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modern education

French protectorate of Tunisia

all schools in Tunisia, including religious ones. According to Perkins "Many colonial officials believed that modern education would lay the groundwork for harmonious Franco-Tunisia relations by providing a means of bridging the gap between Arabo-Islamic and European cultures". In a more pragmatic vein, schools teaching modern subjects in a European language would produce a cadre of Tunisians with the skills necessary to staff the growing

in the cities, in which various religious denominations continued to provide elementary schools. The Franco-Arab schools attained somewhat greater success in rural areas but never enrolled more than a fifth of Tunisia's eligible students. At the summit of the modern education system was Kheireddine's Sadiki College. Highly competitive examinations regulated admission to Sadiki, but its graduates were almost assured government positions by virtue of their training in modern subjects and French. Perkins 1986, pp. 88–89. World War II birth_place Sousse, French Protectorate of Tunisia (French protectorate of Tunisia) (now Tunisian Republic (Tunisia)) death_date After many discussions during the 1920s, in 1935 the Franco-Italian Agreement was signed between Benito Mussolini and Pierre Laval, which included a provision under which Italy would receive the Aouzou strip, which was to be added to Libya. Hodder, Lloyd, McLachlan (1998). ''Land-locked states of Africa and Asia, Volume 2'', p. 32. Frank Cass, London, Great Britain. France's other motivations in concluding this agreement with Italy were to settle the status of the Italian Tunisian community (Italian Tunisians) in its protectorate of the country (French protectorate of Tunisia), to remove irredentist Italian claims (Italia irredenta) to Nice, and to prevent Italy from growing closer to Nazi Germany by keeping it closely aligned with France and the United Kingdom (the Stresa Front).


in British schools. He opposed "progressive" teaching methods and what he perceived to be lax discipline both in modern education and in the wider society, and at Highbury Grove he introduced an unfashionably traditional regime, with strictly enforced uniforms (school uniform), caning for misbehaviour, and a house system. This proved so popular with local parents that the school was consistently oversubscribed. Boyson, Rhodes, ''Oversubscribed: The Story of Highbury Grove School'', London, 1974. ISBN 0-7062-3385-9 Political career Harcourt was private secretary to his father when the latter served as Home Secretary from 1880 to 1885. He was Liberal (Liberal Party (UK)) Member of Parliament for Rossendale, Lancashire, from 1904 to 1916 and served as First Commissioner of Works in Sir Henry Campbell-Bannerman (Henry Campbell-Bannerman)'s 1905 ministry (included in the cabinet in 1907) and in H. H. Asquith's cabinet between 1908 and 1910 and again between 1915 and 1916. In this role he authorised the placement in Kensington Gardens of the Peter Pan statue, sculpted by George Frampton, erected on 1 May 1912. Between 1910 and 1915 he was Secretary of State for the Colonies under Asquith. Harcourt received an honorary DCL degree from Oxford University, and was raised to the peerage as '''Viscount Harcourt''', of Stanton Harcourt in the County of Oxford, in 1917. See Viscount Harcourt for a separate holder of this title - 303 Rossendale 67,400 Borough (Borough status in the United Kingdom) Lancashire - The '''Metropolitan Borough of Bury''' is a metropolitan borough of Greater Manchester, in North West England. Lying to the north of the City of Manchester, the borough is composed of six towns: Bury, Ramsbottom, Tottington (Tottington, Greater Manchester), Radcliffe (Radcliffe, Greater Manchester), Whitefield (Whitefield, Greater Manchester) and Prestwich, and has a population of 181,900. On the north side Bury bounds the Lancashire districts of Rossendale and Blackburn with Darwen. The '''Borough of Burnley''' is a local government district of Lancashire, England, with the status of a non-metropolitan district and borough. It has an area of Other locations were Selkirk (Selkirk, Scottish Borders), a town in the Scottish Borders, BBC Press Office (30 April 2004). "BBC ONE explores love across the social divide in an adaptation of Elizabeth Gaskell's North and South". Press release (News release). Retrieved on 26 April 2008. Burnley in Lancashire, and the Bluebell Railway in Sussex, where the final and the beginning scenes were shot. Additional railway sequences were filmed in Yorkshire, using carriages provided by the Vintage Carriages Trust '''Andrew Houston''' (Born March 23, 1846 – ?? ) was born in Doonbreeda, Nephin, County Mayo; later moving to Rossendale, credited as the Rossendale Bard. A case is currently being tried in England over the alleged assault of a 'Goth' (w:Goth subculture) couple, resulting in the death of the female victim. A fifteen-year-old youth, who was one of a gang of five, is charged with having kicked and stamped the 20-year-old woman to death in Stubby Lee Park, Bacup (w:Bacup), Rossendale (w:Rossendale) in Lancashire (w:Lancashire) on the 11 August 2007.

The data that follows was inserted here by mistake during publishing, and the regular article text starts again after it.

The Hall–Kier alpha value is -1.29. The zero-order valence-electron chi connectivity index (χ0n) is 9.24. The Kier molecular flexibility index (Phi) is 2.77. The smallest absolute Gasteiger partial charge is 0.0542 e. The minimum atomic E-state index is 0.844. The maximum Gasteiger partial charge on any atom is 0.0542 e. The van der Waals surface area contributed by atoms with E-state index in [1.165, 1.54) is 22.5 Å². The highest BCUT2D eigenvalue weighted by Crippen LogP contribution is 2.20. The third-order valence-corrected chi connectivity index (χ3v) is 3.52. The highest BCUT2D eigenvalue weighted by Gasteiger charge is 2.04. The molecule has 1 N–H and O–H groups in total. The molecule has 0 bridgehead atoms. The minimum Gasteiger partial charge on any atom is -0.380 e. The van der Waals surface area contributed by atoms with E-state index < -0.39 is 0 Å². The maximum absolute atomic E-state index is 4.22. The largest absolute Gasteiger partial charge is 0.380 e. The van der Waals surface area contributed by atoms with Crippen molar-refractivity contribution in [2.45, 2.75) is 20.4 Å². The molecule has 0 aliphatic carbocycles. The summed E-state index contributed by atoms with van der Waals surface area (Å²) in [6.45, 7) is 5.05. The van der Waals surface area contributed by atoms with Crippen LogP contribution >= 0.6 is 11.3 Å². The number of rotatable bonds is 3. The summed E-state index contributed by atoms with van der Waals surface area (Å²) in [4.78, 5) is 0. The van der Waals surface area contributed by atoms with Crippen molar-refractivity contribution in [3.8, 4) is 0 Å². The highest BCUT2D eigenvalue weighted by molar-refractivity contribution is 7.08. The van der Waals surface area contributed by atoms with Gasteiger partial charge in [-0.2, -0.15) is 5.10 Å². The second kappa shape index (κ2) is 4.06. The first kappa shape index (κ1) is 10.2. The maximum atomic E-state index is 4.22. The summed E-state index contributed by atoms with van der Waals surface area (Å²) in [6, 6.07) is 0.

, as the region was controlled by the German Empire at the time of the law's passage. The creation of modern education systems, instrumental in the construction of nation-states, also passed by the elaboration of a common, national history. History textbooks are one of the many ways through which this common history was transmitted. ''Le Tour de France par deux enfants'', for example, was the Third Republic (French Third Republic)'s classic textbook for elementary school: it described


On 18 March 2005, it was announced that five elders from his home island of Lakeba had visited him in Suva to invite him to succeed his late father as Tui Nayau, or Paramount Chief of the Lau Islands. Although not strictly hereditary, the title is traditionally held by a male in the chiefly Vuanirewa Clan (Vuanirewa Clan of Fiji), a tradition his father reportedly wanted upheld. One village elder, who chose not to be named, said that Mara had both the blood ties and the modern